Creating maps in QGIS: Where to start?

Now that you have QGIS 3.4 installed and running, what do you do next? In this post I will show you where to get your GIS (geographic information system) data, and how to open them in QGIS.

1. Download GIS files. We’ll start off easy—we need to download GIS shapefiles from Natural Earth. If shapefile is a foreign word for you, don’t panic! A shapefile is basically a geospatial vector data format that GIS software can read. A shapefile is made up of atleast three different files and you will notice it when you unzip your downloads; .shp, .dbf and .shx. This post from GIS Lounge explains it well.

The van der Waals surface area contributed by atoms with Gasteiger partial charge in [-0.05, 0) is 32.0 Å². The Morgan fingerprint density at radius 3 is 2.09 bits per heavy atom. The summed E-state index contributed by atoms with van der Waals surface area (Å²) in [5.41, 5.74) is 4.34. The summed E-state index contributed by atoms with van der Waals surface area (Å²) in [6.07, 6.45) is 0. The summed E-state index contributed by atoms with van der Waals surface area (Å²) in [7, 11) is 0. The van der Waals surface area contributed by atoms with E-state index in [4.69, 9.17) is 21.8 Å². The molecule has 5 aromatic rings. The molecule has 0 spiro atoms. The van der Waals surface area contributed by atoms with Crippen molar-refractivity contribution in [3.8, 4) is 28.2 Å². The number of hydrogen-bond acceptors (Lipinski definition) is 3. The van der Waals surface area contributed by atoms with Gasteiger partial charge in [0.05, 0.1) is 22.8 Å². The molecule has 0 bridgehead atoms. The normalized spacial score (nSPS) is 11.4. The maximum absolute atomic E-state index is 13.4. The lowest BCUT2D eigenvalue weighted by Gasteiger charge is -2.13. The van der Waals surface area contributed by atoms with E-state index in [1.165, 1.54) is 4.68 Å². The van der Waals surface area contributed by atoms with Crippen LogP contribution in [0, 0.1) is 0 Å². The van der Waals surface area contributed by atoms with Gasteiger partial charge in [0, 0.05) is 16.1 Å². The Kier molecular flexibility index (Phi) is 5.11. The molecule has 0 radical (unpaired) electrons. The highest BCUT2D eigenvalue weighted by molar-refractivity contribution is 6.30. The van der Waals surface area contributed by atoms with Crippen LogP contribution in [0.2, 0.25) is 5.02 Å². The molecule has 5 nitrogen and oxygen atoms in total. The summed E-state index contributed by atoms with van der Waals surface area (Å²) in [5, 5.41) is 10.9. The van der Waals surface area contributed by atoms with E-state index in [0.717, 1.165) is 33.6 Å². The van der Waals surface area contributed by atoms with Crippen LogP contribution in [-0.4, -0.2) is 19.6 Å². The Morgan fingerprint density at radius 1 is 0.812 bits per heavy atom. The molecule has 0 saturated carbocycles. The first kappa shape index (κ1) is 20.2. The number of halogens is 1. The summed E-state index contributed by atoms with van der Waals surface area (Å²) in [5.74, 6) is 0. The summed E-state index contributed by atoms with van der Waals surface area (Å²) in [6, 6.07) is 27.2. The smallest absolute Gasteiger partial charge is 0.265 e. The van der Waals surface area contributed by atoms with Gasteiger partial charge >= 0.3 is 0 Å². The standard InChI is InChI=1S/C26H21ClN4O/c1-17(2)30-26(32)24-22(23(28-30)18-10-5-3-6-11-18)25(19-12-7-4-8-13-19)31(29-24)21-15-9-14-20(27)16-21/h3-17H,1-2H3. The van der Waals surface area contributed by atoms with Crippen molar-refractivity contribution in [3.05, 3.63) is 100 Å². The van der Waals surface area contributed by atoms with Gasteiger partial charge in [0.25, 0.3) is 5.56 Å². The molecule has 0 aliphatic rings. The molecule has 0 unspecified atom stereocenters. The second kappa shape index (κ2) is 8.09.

Natural Earth website screenshot
You can download all the cultural files in one go (link on top of the page) or you can start with these layers:
Admin 0- Countries
Admin 0- Boundary Lines
Admin 0 – Breakaway, Disputed Areas
Admin 1 – States, Provinces

Optional layers from the Physical Vectors page:

After unzipping the files, I placed them in one folder for easy access.

2. Drag and drop all the .shp layers to QGIS. I will start with two layers, so it won’t be two overwhelming. Here I have the countries shapefile, and the disputed areas shapefile. You can see your layers on the Layers Panel on the left side of the screen.

The next step is to learn how to style the layers (unless you want to keep your map purple—or whatever color QGIS picked for you)  and to familiarize yourself with the Layer Properties window, or the Layer Styling column. We can explore that in the next post.